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  • Kirby Podcast Plugin

    I mentioned it one time or another, I am currently working on a little podcast show. For that, I wrote a plugin for my favorite CMS, Kirby.

    Well, at first I decided to quickly set up a WordPress site and install a podcast plugin, to get the thing up and running fast.

    But then I decided not to do so. The theme I bought wasn’t compatible with the podcast plugin and a lot of new security issues spoke against a quick and carefree WordPress Podcast setup.

    So I switched to Kirby and started building a theme. I don’t want to do much work on the site at the current time. The most important thing is the podcast. And most of the people will subscribe to it using their favorite podcast client.

    Anyway, something really important was missing. An appropriate RSS-feed containing all the necessary fields for iTunes and the other clients around. Using just a standard RSS-feed won’t work.

    So I sat down and started writing a plugin. The plugin serves a RSS-feed, in the form I need it for iTunes. And it analyzes all MP3-files I uploaded to the post. So duration and size will be determined and transfered to iTunes.

    I set up a page for the plugin and put the sources on GitHub. So, if you like to use Kirby as your CMS for your podcast, go ahead and grab the plugin.

    Oh btw, I hope the new site of my podcast will be only soon. Although it will be german only, sorry.

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  • Sublime Text for JavaScript developers

    I’ve been searching for some time now, to find the best Sublime Text plugins which help me write JavaScript code. And it seems like I’ve found a good combination.

    JavaScript Ultimate

    JavaScript Ultimate is the heart of my setup. It comes with an outstanding autocomplete for functions and variables. This plugin is an extended language definition, so it replaces the JavaScript language definition comming with sublime.

    Get the Plugin

    Go To Definition

    You can easily jump to a definition of a function or anything else within Sublime Text, by pressing cmd+r and starting to type. Or you can choose an entry from the list.

    Go To Definition makes it even more simpler. Just put your cursor on a function-call and press alt+g. The plugin will now jump to the related function/method. The best thing is, this works cross-file.

    Get the Plugin

    JavaScript Snippets

    The name should speak for itself. It is a collection of usefull JavaScript snippets. Very helpful.

    Get the Plugin


    I like my code to be in shape. So Alignment is mandatory for me. Marked sections will be aligned, like so:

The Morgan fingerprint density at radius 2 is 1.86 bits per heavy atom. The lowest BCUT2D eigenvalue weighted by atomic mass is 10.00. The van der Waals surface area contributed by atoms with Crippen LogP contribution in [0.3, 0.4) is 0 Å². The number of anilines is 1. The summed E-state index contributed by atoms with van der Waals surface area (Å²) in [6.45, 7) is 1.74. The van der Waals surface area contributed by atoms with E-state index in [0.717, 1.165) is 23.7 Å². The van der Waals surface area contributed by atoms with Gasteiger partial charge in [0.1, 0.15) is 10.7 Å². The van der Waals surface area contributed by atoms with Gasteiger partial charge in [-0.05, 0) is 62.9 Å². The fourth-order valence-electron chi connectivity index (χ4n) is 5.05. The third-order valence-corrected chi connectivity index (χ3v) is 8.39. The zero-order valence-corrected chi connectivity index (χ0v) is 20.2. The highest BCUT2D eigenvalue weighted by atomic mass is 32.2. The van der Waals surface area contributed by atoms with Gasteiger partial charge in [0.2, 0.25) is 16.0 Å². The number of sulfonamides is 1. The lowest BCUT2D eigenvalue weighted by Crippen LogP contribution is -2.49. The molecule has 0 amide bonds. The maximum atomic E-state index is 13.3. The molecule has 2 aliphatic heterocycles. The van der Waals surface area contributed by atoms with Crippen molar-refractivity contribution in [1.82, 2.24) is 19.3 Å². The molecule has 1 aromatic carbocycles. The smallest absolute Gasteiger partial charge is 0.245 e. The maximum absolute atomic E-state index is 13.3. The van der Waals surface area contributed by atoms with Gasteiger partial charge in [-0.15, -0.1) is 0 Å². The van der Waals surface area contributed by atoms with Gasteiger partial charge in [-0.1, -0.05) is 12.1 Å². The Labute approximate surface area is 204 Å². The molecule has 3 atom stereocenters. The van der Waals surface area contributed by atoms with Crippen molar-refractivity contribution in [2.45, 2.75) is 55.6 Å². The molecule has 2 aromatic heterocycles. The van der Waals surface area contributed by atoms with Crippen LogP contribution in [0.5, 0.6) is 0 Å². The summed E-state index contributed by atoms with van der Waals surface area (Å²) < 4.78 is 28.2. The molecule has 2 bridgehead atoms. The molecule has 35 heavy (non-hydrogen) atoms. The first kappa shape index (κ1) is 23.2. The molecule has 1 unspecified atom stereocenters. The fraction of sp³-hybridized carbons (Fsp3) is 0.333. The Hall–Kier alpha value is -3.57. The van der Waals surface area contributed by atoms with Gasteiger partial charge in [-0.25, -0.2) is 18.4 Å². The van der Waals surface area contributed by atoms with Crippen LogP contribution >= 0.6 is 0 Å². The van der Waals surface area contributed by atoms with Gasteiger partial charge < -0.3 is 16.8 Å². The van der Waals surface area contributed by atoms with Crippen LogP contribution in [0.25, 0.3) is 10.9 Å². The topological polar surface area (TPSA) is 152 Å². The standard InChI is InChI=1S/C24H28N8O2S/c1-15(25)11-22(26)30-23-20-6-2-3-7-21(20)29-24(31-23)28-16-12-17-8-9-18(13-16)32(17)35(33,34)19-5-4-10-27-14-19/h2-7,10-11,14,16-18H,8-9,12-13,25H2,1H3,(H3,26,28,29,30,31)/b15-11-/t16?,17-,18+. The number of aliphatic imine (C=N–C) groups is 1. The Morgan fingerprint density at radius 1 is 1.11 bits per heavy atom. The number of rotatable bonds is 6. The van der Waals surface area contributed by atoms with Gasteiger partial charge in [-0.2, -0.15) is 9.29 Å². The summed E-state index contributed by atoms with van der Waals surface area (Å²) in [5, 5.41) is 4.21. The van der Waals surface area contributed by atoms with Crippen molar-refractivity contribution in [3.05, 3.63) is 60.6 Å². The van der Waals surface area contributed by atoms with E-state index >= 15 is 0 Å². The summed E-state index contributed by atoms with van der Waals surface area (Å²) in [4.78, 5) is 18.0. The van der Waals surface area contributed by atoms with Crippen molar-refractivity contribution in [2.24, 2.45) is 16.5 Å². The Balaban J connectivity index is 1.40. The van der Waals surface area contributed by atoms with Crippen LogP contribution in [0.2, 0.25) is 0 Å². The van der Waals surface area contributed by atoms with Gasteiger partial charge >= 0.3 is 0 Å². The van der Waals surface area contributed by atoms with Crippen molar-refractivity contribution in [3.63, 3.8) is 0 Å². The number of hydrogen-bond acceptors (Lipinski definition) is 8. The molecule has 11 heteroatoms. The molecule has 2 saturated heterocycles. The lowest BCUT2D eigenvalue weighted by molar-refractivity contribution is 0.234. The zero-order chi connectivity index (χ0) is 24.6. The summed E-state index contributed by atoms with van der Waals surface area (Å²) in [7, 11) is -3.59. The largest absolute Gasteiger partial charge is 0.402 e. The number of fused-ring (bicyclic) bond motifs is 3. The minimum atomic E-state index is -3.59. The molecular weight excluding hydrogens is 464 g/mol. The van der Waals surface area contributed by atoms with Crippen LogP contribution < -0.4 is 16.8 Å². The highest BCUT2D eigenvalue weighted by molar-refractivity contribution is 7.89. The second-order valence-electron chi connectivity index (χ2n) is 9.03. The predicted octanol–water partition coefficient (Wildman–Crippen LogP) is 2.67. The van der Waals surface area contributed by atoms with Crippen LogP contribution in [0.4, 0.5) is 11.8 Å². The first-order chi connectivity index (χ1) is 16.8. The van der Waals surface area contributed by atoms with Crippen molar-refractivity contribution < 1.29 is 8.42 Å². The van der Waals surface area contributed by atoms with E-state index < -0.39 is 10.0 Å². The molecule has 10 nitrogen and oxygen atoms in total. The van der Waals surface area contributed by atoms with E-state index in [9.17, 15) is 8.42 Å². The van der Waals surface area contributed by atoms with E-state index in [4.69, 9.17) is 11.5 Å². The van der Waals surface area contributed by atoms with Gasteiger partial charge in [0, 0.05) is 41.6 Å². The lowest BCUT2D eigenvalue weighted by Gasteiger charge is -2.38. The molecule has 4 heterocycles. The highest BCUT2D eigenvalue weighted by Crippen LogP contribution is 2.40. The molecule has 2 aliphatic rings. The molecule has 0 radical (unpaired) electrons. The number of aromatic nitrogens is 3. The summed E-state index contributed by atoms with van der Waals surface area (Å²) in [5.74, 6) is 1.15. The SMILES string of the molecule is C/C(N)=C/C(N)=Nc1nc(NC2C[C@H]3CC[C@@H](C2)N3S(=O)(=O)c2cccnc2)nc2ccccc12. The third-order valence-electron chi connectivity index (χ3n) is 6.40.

hallo: welt,
    hallihallo: universum

    will become:

            hallo     : welt,
            hallihallo: universum

    Get the Plugin

    Bracket Highlighter

    The Bracket Highlighter helps you get a better overview. It works with a lot of languages and shows code blocks next to the line numbers.

    Get the Plugin

    Sublime Linter

    Sublime Linter by itself doesn’t do a lot. You’ll need some other plugins. I use JSHint and Annotations.

    If you’re writing JavaScript code, you should know JSHint. This linter shows errors and warnings right when I make them. You can configure JSHint being more or less strict. In case of JSHint you’ll need the binaries, which you have to install by yourself, because the plugin comes without them.

    Annotation helps me getting an overview of all my TODOs and stuff like that. It marks comments containing certain words, which you can freely define. Those can be marked as a warning or error. And you can even get a cross-file-report, if you like.

    Get the Plugin
    Plugins for Sublime Linter


    I am quite happy with my current setup. Especially with the autocomplete. Try it out and let me know, if you know other plugins I have to look at.

    I’ve some more plugins doing some work for me, which you can find in my older posts.

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  • Thank god, it’s Monday!

    Now you’re looking at me, like I’ve made you a weird offer, right? If you’re like many others, Monday is probably not your favorite day of the week. But this might change.

    At least a little bit.
    Let’s be honest, it’s all about starting your day the right way, isn’t it? So, let’s try to improve our start into the week. Introducing my new newsletter: "Monday".

    Every Monday you’ll get a nice, friendly newsletter full of interesting, positive stuff about what we call the world wide web.

    Read about what was and is going on. Get some interesting articles about web dev, web design and things around. And if I find something really interesting apart from that topics, that stuff may be included, too.

    Along with the written word, you’ll even get a Monday morning soundtrack, which will grow from week to week and hopefully put a smile on your face.

    So let your Monday morning start positive and subscribe to my newsletter. One mail a week, that’s it. No hidden fees, no spam, no surprising buy-this-mails. Just some nice, friendly content, making you start the new week in a good way.